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Sunday, January 17, 2021

KDA Alerts Livestock Owners of Virus in Nearby States

Sports Headlines

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Courtesy of K-State Athletics Austin, Texas – Andrew Jones scored 19 points to lead four players in double...

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Derek Nesterhttp://sunflowerstateradiocom.wordpress.com
Derek Nester was born and raised in Blue Rapids, and graduated from Valley Heights High School in May of 2000. He attended Cowley College in Arkansas City and Johnson County Community College in Overland Park studying Journalism & Media Communications. After stops at KFRM and KCLY radio in Clay Center, he joined KNDY in 2002 as a board operator and play by play announcer. Derek is now responsible for the digital content of Dierking Communications, Inc. six radio stations. In 2005 Derek joined the staff of KCFX radio in Kansas City as a production coordinator for the Kansas City Chiefs Radio Network, which airs on over 94 radio stations across 12 Midwest states and growing. In 2018 he became the Studio Coordinator at the Cumulus Kansas City broadcast center for Kansas City Chiefs Football.

MANHATTAN, Kan. — With Texas, Colorado and New Mexico reporting multiple confirmed cases of vesicular stomatitis virus (VSV), the Kansas Department of Agriculture is encouraging livestock owners to be aware and take precautions, particularly with animals that may be comingling with other animals at competitions and similar events. At this time, there have been no cases of VSV reported in Kansas.

VSV is a viral disease which primarily affects horses, but can also affect cattle, sheep, goats, swine, llamas and alpacas. The disease is characterized by fever and the formation of blister-like lesions in the mouth and on the dental pad, tongue, lips, nostrils, ears, hooves and teats. Infected animals may refuse to eat and drink, which can lead to weight loss. There are no USDA-approved vaccines for VSV.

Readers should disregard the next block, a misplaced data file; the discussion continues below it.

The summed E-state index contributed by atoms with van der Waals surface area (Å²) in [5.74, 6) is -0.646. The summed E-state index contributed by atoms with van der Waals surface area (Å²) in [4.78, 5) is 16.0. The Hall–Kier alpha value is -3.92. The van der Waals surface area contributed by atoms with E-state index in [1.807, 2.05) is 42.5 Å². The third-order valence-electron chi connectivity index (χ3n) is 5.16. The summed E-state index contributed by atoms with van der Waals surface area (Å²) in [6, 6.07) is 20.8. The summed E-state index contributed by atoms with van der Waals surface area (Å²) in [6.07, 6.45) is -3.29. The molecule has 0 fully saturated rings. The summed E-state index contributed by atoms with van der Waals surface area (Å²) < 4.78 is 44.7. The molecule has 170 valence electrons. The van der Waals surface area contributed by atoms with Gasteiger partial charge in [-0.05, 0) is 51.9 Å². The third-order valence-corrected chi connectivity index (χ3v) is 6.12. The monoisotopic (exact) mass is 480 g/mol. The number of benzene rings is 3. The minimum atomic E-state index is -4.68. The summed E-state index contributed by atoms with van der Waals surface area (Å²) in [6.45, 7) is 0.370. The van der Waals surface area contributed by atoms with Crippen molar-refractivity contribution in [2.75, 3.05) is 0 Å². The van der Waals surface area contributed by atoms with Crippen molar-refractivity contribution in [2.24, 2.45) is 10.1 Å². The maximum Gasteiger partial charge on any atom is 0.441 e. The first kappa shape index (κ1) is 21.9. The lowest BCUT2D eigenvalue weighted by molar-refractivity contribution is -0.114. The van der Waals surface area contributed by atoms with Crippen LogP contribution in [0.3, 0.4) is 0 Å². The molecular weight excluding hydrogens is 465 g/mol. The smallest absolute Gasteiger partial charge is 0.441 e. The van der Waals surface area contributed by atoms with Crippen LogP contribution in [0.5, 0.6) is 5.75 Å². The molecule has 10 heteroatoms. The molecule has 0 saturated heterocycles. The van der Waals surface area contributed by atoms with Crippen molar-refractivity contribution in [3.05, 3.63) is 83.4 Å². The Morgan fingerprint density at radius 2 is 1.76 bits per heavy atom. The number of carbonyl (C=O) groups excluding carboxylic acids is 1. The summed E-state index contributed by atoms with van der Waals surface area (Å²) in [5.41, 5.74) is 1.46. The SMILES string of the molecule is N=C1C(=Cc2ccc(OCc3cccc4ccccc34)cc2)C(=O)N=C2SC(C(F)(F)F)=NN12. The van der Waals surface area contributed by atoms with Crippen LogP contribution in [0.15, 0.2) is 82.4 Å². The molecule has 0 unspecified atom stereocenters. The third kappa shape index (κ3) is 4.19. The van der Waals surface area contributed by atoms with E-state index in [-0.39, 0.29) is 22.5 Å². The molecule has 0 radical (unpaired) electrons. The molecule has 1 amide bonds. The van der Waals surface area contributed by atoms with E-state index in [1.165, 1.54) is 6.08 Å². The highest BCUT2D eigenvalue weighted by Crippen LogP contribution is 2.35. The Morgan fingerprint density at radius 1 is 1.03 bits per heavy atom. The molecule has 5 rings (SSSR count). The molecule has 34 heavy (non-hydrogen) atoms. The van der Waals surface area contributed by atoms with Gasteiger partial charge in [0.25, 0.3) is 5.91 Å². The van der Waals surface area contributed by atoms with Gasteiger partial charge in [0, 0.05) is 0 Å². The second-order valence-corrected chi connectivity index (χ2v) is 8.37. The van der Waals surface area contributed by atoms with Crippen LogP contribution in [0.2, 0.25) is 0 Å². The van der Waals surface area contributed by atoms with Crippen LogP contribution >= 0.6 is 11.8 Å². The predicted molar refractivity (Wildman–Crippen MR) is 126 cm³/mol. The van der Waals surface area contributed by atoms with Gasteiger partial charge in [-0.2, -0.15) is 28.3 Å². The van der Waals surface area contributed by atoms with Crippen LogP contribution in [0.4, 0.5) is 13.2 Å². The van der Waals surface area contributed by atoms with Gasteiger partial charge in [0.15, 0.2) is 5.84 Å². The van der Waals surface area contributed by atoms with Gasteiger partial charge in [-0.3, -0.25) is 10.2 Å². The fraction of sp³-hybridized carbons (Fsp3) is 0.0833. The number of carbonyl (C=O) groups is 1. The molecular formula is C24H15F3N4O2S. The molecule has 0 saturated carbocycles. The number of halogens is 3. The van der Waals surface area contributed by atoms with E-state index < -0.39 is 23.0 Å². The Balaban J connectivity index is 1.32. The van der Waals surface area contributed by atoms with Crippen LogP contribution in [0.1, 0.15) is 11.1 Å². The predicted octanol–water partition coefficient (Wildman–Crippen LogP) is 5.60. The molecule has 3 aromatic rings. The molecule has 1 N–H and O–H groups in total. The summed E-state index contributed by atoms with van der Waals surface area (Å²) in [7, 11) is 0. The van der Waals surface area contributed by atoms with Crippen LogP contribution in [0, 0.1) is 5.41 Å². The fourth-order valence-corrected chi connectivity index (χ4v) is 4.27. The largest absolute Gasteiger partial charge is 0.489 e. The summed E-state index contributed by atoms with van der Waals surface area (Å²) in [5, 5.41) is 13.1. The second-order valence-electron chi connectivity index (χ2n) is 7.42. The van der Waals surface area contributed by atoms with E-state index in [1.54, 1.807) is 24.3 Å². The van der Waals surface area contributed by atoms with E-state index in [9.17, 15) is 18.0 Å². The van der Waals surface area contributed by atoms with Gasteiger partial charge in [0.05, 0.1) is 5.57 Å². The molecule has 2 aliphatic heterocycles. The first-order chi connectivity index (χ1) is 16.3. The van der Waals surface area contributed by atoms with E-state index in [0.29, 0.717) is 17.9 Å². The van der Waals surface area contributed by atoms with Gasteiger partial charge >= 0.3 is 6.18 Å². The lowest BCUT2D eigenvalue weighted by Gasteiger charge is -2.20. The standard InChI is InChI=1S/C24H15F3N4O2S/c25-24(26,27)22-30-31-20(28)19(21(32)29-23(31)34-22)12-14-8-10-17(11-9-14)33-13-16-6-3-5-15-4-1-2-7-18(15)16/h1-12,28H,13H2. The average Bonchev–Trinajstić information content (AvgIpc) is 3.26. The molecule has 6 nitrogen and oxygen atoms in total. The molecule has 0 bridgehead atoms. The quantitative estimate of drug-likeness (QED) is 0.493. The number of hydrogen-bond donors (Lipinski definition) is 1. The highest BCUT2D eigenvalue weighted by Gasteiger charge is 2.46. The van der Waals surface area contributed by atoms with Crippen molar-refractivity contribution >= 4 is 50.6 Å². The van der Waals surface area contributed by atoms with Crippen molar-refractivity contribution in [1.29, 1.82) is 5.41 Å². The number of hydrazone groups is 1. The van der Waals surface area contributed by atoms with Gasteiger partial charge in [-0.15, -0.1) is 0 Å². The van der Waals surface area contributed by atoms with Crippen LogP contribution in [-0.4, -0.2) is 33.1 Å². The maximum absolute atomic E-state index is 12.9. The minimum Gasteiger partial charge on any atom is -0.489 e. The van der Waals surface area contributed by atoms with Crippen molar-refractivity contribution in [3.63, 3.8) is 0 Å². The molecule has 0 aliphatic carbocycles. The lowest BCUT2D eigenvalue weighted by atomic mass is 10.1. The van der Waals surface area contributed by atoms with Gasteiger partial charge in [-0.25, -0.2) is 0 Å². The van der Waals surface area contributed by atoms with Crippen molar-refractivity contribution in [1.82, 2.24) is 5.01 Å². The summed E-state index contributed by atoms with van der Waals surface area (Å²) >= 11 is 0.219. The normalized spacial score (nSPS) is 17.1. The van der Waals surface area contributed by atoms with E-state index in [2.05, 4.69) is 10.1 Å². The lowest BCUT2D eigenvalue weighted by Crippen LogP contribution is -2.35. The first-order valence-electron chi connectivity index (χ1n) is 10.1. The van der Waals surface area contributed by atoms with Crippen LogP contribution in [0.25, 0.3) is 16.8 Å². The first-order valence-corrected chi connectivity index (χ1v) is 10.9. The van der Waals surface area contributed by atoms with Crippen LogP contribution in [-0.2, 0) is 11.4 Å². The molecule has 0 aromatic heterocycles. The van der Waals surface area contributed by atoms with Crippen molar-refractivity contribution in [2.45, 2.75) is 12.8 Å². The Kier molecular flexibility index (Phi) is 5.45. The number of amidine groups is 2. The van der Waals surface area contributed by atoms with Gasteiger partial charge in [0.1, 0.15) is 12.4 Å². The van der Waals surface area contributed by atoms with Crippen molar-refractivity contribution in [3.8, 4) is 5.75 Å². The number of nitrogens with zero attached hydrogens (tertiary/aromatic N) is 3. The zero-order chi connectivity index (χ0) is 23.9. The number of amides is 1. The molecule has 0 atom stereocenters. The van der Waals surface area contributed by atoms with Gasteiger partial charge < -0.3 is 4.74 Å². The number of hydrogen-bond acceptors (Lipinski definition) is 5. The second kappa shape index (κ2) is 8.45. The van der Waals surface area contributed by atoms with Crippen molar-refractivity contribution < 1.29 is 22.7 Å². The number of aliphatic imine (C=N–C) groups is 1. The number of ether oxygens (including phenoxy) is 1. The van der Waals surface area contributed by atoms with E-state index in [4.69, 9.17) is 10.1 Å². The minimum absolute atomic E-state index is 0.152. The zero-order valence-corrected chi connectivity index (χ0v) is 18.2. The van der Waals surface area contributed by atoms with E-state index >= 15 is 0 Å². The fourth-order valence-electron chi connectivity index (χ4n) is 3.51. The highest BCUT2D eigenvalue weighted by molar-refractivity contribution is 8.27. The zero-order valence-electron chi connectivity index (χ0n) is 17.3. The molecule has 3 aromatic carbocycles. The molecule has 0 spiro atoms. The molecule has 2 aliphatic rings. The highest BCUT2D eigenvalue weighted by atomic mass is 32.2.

The primary way the virus is transmitted is from biting insects like black flies, sand flies and midges. Owners should consider treatments to reduce insects where animals are housed. VSV can also be spread by nose-to-nose contact between animals. The virus itself usually runs its course in five to seven days, and it can take up to an additional seven days for the infected animal to recover from the symptoms. Premises with animals diagnosed with VSV are quarantined until at least 14 days after the last affected animal is diagnosed.

VSV is considered a reportable disease in Kansas. Any person who suspects their animals may have VSV should contact their local veterinarian or state animal health official.

KDA has implemented increased importation requirements from the affected regions to help prevent the spread of VSV into Kansas. Likewise, many states have now enhanced their importation requirements as well. Therefore, animal health officials strongly encourage all livestock owners and veterinarians to call the animal health authority in the destination state for the most current import requirements prior to travel.

The latest VSV situation reports are available at this USDA website

If you have questions or are seeing suspicious lesions on your animals, please contact the KDA Division of Animal Health at 785-564-6601.

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